Joining in the effort was Chester Edwin Middlesworth who purchased The Statesville Record in early 1938. Middlesworth began running bold large print headlines at the top of the front page of the Record announcing progress with Carnation. The Aug. 12, 1938 headline read, “MILK PLANT MAY LOCATE IN COUNTY”, with news of a visit by the Carnation executives. This was followed by, “SURVEY SENT TO CARNATION” on Aug. 26, 1938. The survey showed there was 4,000 milk cows in Iredell for a creamery with 4,000 more to be easily added.
On Aug. 26, 1938 The Record headline read, “PLANT MAY OPEN IN COUNTY” and finally on Oct. 28, 1938, The Statesville Record proudly proclaimed, “MILK FIRM TO BUILD PLANT IN STATESVILLE.” By April 3, 1939, The Record was announcing that, “MILK RECEIVING STATIONS OPEN,” while Agent Morrow continued to push for more pastureland with “GOOD PASTURES ROAD TO SUCCESS” in the Aug. 24, 1939 issue.
Carnation Milk Company had reservations about coming to Iredell, but County Agent Morrow answered them all. It was said that Iredell often suffered from drought and lacked good roads and that the site where Carnation was to build lacked a suitable supply of water. Morrow fought back against these claims pointing out the road system in Iredell County on maps and supplying data on the amount of rainfall each year in the county. He even told the company exactly where to dig their well which when dug produced 300 gallons a minute as told in the Jan. 16, 1939 article “WELL SUCCESSFUL.”
The winners of the Farm Contest were announced in the April 19, 1940 issue of The Statesville Record with the bold front-page headline of, “ANNOUCE WINNERS OF FARM CONTEST.”
William Morrison Pressly and wife, Eula Bailey Pressly of Shiloh won 1st place. Other winners included Luther Troy Brawley and Mary Elizabeth Lentz Brawley of Barringer and Mr. and Mrs. T.S. Adams of Bethany. Adams pointed to having a power line run into their house, the purchase of a Kelvinator refrigerator and an electric motor to pump water to the house and barn as having improved their lives.
On the Carnation Milk plant Adams said, “I consider this milk plant the greatest forward step Iredell County has taken in a generation. We are milking four cows and expect to add more to our herd as we get more pasture and grow more feed.” Those supplying milk to Carnation were being paid once every two weeks. A tobacco farmer who previously had sold his main cash crop once a year now for the first time had a steady influx of cash.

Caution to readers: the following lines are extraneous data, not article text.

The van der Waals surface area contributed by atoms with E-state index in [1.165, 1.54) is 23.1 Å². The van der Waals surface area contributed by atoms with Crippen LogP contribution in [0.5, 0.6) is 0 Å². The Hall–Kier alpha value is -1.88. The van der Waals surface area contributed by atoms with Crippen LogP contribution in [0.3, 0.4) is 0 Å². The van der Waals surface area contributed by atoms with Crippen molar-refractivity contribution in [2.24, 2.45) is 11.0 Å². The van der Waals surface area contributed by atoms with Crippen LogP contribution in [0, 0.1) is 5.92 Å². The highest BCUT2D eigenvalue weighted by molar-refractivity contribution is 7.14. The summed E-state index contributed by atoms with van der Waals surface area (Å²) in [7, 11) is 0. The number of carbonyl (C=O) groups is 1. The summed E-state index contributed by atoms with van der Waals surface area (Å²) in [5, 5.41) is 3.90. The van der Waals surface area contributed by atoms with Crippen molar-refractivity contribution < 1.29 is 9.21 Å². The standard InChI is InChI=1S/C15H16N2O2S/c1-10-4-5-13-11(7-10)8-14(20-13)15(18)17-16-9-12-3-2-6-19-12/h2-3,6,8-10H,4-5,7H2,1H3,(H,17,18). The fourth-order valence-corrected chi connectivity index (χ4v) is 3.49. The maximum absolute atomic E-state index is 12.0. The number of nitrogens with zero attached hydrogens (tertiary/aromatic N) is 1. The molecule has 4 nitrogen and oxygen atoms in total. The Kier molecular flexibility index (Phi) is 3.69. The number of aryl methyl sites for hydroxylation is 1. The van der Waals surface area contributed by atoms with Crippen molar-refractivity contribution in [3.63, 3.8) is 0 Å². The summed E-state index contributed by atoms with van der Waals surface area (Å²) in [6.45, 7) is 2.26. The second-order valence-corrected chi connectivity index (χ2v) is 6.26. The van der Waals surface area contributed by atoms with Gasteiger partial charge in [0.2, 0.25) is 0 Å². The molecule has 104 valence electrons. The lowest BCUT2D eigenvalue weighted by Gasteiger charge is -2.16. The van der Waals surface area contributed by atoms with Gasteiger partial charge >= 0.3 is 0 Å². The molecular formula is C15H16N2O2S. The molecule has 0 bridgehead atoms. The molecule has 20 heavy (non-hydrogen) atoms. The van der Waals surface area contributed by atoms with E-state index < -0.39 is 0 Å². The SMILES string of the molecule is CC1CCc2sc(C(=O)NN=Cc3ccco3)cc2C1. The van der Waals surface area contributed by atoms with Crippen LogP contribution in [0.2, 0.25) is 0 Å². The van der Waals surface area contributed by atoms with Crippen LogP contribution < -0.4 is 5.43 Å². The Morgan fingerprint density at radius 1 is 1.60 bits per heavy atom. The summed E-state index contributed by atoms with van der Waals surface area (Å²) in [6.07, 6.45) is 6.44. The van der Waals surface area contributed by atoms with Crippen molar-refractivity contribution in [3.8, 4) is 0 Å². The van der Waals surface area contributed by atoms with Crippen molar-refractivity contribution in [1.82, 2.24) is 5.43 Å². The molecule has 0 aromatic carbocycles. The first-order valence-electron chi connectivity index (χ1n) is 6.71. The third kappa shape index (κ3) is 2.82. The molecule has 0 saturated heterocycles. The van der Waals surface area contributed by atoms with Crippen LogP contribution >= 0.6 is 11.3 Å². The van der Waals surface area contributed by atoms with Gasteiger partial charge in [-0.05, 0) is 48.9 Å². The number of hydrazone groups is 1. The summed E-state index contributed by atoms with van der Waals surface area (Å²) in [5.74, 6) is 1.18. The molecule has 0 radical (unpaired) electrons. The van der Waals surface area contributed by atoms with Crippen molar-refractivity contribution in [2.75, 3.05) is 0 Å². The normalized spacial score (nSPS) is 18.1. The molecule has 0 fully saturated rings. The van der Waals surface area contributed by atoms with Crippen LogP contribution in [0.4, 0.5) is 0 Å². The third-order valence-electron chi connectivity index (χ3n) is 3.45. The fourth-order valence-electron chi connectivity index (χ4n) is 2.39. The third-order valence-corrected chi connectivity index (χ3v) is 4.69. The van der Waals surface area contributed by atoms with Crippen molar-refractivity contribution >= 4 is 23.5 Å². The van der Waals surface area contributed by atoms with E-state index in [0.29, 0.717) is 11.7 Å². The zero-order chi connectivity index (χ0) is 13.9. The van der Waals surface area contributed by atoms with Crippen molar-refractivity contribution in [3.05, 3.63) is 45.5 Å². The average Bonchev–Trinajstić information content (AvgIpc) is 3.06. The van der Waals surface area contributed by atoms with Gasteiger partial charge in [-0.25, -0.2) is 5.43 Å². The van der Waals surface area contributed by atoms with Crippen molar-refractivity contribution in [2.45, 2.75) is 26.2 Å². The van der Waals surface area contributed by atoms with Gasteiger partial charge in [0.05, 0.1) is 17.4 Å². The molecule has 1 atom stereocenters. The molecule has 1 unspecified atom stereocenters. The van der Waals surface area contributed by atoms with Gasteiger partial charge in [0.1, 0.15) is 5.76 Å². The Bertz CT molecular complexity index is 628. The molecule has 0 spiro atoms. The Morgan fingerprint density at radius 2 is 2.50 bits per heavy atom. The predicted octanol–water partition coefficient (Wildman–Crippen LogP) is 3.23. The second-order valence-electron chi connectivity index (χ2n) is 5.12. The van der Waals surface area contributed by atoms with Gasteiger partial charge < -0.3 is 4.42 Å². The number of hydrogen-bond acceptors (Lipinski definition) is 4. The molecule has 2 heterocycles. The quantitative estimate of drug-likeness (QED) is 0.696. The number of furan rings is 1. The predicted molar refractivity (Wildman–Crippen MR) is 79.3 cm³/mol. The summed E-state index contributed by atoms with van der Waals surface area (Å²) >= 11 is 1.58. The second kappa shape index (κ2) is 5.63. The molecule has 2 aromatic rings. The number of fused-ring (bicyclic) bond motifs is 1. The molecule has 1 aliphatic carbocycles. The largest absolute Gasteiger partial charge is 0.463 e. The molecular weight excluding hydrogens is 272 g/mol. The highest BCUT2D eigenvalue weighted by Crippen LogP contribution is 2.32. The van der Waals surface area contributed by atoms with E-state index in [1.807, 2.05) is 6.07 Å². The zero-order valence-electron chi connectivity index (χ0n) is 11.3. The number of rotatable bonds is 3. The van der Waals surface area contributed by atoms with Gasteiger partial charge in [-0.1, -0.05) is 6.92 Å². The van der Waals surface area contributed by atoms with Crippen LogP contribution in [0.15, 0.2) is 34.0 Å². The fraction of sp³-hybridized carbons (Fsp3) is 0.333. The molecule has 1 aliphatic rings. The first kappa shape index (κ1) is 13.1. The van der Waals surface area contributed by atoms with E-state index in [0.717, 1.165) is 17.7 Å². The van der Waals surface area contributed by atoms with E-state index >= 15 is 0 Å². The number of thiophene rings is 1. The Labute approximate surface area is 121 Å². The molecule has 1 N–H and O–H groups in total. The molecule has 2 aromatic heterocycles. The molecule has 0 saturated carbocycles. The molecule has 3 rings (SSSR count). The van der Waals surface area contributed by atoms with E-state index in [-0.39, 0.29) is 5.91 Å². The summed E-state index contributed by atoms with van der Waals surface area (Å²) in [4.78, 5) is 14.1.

Once Carnation had chosen Iredell County as the location of their milk plant and creamery Statesville celebrated. The Sept. 16, 1940 headline in The Statesville Record read, “EXPECT THOUSANDS ON CARNATION DAY.” On Oct. 2, 1940 the Carnation Plant had its formal opening and the following day The Record congratulated Carnation on their choice of Statesville on Oct. 3, 1940 with the headline, “CARNATION PLANT HERE WISE MOVE.”
By February 1941, The Statesville Daily Record had started putting, “Published in the Heart of the Dairying and Industrial Centers of Piedmont North Carolina” on the front page above the newspapers title. The Landmark and the Statesville Daily Record merged and published the first issue of the Statesville Record and Landmark on May 6, 1954 continuing to carry the dairying slogan above the title.
In 1944 for the first time in N.C.’s history the state produced enough milk for both home consumption and export to other states. By 1946 Iredell County had more dairy cows than any county in N.C. and some 10,000 cows were being milked every day. In 1947 the N.C. Dept. of Agriculture reported that there were more than 350,000 dairy cows on N.C. farms which produced 175 million gallons of milk.
Iredell County kept its support of Carnation and the dairy industry going when it held a Dairyland Festival on May 29-30, 1952. There was a parade downtown of dairy cows and movie cowboy, Don (Red) Barry. A dairy beauty queen pageant was held and a square dance on West Broad was attended by several thousand. R.D. Warwick, secretary of the Statesville Chamber of Commerce proclaimed that dairy in N.C. was a $3,000,000 a year industry. In 1954 more than 300 dairies existed in Iredell making it the leading dairy county in N.C.
By the mid-1950s the dairy industry began to decline due to overproduction. Local county agents across the state and in Iredell gradually transitioned the local farmers from raising dairy cows to Hereford (white-face) beef cattle. By 1956, Iredell ranked fourth in the state in the number of Hereford farms and by August 1958 Iredell County was receiving more gross income from livestock and livestock products than from crops. During the 1950s and 1960s, more than 35,000 gallons of milk was being received each day at the Statesville Carnation plant.
County Farm Agent Augustus Ray Morrow resigned as the Iredell County Agent on Sept. 1, 1943. Upon his resignation The July 29, 1943 issue of The Landmark praised Morrow saying, “One of the outstanding monuments to Mr. Morrow’s work in his native county of Iredell was the part he took in bringing the Carnation Company’s milk plant to Statesville.”